Google emphasizes a strong UX in its ranking factors, and pillar pages give you ample opportunity to create a seamless browsing experience.

Pillar pages offer high-level info about a subject, with links to other related topics.

This comprehensive structure makes for a complete and engaging UX, as it guides your audience through the information they seek and directs them to more of what might find helpful.

Cox elaborates:

“Structuring your content in a pillar page makes it easier for search engine crawler bots to recognize you have organized content that covers a variety of subtopics under a main topic umbrella,” she says.

Enhances site architecture with an internal linking strategy

Since pillar pages link to relevant subtopics on your website, they help Google better index and understand your website structure.

HubSpot launched its own experimental feature to demonstrate the benefits of the topic cluster strategy. It found the more high-quality internal linking it did, the higher the website climbed on the SERPs.

Search Engine Journal recommends sticking to three key objectives when linking internally:

  • Boost authority to the website domain for key search terms that related pages target
  • Provide relevancy for top- and middle-of-funnel search terms
  • Serve as supplemental educational resources that inspire browsers to choose your solution.
view from the ground looking up at the corner of a column building structure

Pillar pages generally focus on broad, top-of-funnel content that attracts a wide audience. (Image: Unsplash)

Cox says internal linking, strong user experience, topical authority, and solid structure work harmoniously for a winning SEO strategy:

“All of those elements naturally lend themselves to more traffic and, ideally, conversions once you’ve illustrated that you’re clearly a trusted authority on the subject at hand,” explains Cox.

What does it look like when you bring it all together?

Proven examples

Curious to see these pillar page tips in action? Keep reading for some of our favorite pillar page examples for inspiration.

HawkSEM SEO pillar page

Here’s a pillar page example with high rankings from our own blog. This is HawkSEM’s SEO pillar page:

This page contains introductory content on SEO. However, since SEO is a vast umbrella subject, we also included links to more specific topics, such as explainers on SEO audits, competitor analysis, technical SEO, and Google’s algorithms.

Why did Cox launch this high-ranking pillar page?

“We implemented pillar pages after we already had dozens of published industry articles,” Cox says. “Adding the pillar pages allowed us to increase optimization and make it easier for searchers to find the info they were looking for, as well as additional info they might be interested in.”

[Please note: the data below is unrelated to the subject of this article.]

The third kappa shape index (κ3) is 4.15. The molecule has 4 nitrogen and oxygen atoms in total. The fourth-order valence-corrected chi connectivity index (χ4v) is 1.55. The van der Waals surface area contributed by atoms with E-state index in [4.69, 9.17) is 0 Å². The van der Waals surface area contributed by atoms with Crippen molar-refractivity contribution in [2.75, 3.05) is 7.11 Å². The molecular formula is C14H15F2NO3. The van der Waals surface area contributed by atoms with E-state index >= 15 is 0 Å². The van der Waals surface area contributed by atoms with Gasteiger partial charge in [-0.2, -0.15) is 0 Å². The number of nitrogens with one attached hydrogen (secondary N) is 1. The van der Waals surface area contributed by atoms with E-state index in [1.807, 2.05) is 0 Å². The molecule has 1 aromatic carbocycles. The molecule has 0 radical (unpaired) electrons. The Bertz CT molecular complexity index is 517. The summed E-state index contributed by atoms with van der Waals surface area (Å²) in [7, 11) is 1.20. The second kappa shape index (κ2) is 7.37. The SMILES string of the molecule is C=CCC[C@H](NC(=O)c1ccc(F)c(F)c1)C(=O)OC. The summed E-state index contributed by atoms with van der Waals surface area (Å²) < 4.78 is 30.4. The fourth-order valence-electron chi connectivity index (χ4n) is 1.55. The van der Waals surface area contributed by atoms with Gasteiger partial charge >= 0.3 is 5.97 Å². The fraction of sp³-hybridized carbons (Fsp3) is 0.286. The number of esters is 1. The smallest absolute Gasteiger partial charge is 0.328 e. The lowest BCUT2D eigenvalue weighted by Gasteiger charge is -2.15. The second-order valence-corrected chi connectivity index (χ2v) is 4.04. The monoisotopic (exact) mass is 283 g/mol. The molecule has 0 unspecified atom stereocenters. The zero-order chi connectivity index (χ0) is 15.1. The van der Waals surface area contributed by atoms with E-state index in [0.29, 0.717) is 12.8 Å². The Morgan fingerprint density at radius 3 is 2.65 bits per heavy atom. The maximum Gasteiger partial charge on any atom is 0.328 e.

2. HubSpot’s social media marketing pillar page

Marketing experts at HubSpot hit a home run with this social media pillar page:

Scroll through and you’ll find an easily digestible, logical flow of everything you need to know about social media marketing.

But what makes this pillar page particularly effective? Cox shares the main highlights:

  • Appealing visuals up top
  • Strong CTA
  • Embedded videos

“Organized chapters help the reader easily scroll through to find the niche articles most relevant to them,” explains Cox.


Above, you’ll see some of Cox’s highlights within just one section of the page: Embedded YouTube video for extra insights, and a CTA that leads readers straight to HubSpot’s services.

3. Asana’s Project Management pillar page

Asana is a leading project management software with an active content marketing blog. Here’s an example of one of their best pillar pages:

This pillar page shows serious expertise in the topic, with internally made infographics to add engagement, numbered steps, and images from the platform.

We also see coverage of niche subtopics and organized internal linking to more details for each type of project management model:

asana types of pm

To sum up, Asana’s pillar page fits the bill with easy links to cluster content, engaging visuals, product demonstrations, and an undeniable expertise demonstrated throughout the article.

Pillar pages and PPC

PPC (pay-per-click) is a digital marketing strategy that places your content higher on the search results for a higher price. Along with gaining more visibility on the SERPs, pillar pages can also strengthen paid search marketing. That’s because a well-organized content structure can help raise your Quality Score.

Once you’ve created a thorough pillar page, you can launch a paid search campaign to support it.

Ideally, this will increase the page’s traffic, build brand awareness, and inspire visitors to click around your site to learn more. Just ask one of our PPC experts about how to get started with PPC.

The takeaway

Pillar pages are the cornerstone of your entire content ecosystem. They demonstrate topical authority, provide a logical flow of information, and deliver credible insights into your business and industry.

But we won’t lie — pillar page content creation takes time, research, and continuous oversight to execute properly. And if you don’t cover all your bases or genuinely offer enough additional value? Google could demote your page in the SERP.

You don’t want that and neither do we; which is why our expert SEO strategists are here to help.

Our clients all share three things in common: a dedicated SEO account manager, extra time in their day with offloaded marketing tasks, and a whopping average of 4.5X ROI.

Ready to grow a forest of evergreen pillar pages? Get ready for seeds of record-breaking traffic and sky-high conversions to blossom. Let’s talk.

Christina Lyon

Christina Lyon

Christina Lyon is an entrepreneur and writer from sunny SoCal. She leads Lyon Content, a tight-knit team of bold creatives, and crafts engaging written content that helps brands sparkle and scale.